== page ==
Trampoline safety bill passes both Houses of the General Assembly
The General Assembly hasn’t made significant traction on a balanced budget before session ends, but the Illinois Senate had time May 30 to pass a bill regulating trampoline safety.
With little time left to pass a budget or debate tax hikes, the General Assembly passed a bill regulating trampoline safety May 30.
House Bill 3897, introduced by state Rep. Robyn Gabel, D-Evanston, amends the Amusement Ride and Attraction Safety Act and provides for the adoption of new Department of Labor rules and regulations, including inspection of trampoline courts. Before amended, HB 3897 was originally introduced to also give the Department of Labor the ability to establish fees for initial registration or renewal of registration of trampoline courts and deposit those fees in a “Trampoline Court Safety Fund.”
The bill first passed the House with a simple majority 64-46 April 28 before passing the Senate 43-9 May 30.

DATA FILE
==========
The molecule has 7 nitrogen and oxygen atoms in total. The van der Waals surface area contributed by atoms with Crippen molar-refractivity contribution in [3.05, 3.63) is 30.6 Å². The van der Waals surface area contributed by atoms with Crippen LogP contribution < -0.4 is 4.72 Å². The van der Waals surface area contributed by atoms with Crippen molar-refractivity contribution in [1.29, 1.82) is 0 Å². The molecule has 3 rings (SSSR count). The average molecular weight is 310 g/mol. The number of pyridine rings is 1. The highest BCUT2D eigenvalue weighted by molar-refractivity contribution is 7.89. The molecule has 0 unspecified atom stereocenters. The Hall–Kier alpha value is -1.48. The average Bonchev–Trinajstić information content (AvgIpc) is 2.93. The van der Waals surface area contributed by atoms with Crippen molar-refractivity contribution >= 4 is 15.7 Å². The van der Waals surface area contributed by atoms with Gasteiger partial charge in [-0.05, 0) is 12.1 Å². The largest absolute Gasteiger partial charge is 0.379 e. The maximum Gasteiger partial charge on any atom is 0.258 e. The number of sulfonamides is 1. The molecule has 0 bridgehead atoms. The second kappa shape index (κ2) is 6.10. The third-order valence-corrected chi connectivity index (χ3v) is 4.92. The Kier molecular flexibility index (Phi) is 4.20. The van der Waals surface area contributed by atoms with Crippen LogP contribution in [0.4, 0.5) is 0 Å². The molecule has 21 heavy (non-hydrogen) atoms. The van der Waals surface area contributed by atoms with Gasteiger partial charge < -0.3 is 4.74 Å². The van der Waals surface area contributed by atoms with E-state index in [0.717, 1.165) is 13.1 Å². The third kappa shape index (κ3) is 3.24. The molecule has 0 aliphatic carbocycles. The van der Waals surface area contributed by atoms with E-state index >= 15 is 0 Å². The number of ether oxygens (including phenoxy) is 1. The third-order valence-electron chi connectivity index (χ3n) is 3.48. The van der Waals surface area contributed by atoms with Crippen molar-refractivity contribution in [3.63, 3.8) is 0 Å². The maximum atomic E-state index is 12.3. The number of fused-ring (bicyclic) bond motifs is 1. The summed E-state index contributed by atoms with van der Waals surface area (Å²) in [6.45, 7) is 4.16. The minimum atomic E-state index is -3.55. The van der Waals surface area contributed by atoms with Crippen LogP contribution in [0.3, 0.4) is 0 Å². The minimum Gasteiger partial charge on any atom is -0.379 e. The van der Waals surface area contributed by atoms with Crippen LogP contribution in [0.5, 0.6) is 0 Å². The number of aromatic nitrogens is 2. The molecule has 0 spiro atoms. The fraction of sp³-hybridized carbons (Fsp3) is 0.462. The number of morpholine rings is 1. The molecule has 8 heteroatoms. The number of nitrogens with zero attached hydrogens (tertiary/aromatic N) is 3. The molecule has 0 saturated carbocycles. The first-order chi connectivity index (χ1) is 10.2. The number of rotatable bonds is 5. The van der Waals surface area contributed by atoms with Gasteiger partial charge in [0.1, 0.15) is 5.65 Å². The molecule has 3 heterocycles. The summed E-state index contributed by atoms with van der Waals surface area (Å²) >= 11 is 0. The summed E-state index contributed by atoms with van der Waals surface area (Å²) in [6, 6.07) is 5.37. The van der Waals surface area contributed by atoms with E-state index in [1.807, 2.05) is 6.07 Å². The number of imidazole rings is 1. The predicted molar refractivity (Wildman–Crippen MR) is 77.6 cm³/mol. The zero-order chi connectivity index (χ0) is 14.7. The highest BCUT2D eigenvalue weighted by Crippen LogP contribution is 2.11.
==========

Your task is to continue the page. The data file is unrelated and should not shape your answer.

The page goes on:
The passage of this bill — which according to its fiscal note — will force the Department of Revenue to purchase thousands of dollars worth of new inspection equipment and pay travel and overtime for the new required inspections – passed both chambers before any discussion in the House on the $5.4 billion tax hike Senate Democrats passed May 23. The priorities of lawmakers as legislative session winds down don’t seem to match up to that of taxpayers. In addition to trampoline regulation, lawmakers also passed a truth-in-labeling bill for catfish May 30 before advancing on a budget vote. Meanwhile, nearly two-thirds of Illinoisans oppose a state budget that raises taxes – which isn’t what Illinois senators have proposed.
With misguided legislative priorities like these, it’s no wonder Illinois hasn’t passed a balanced budget in 16 years. Throughout the state’s two-year budget impasse it remains deadlocked. And lawmakers have refused to adopt any substantial economic reforms that the state sorely needs. Lawmakers should set aside measures like trampoline regulation and instead jump at the idea of improving the quality of life for Illinois taxpayers, who have bared the brunt of the state’s financial mismanagement for far too long.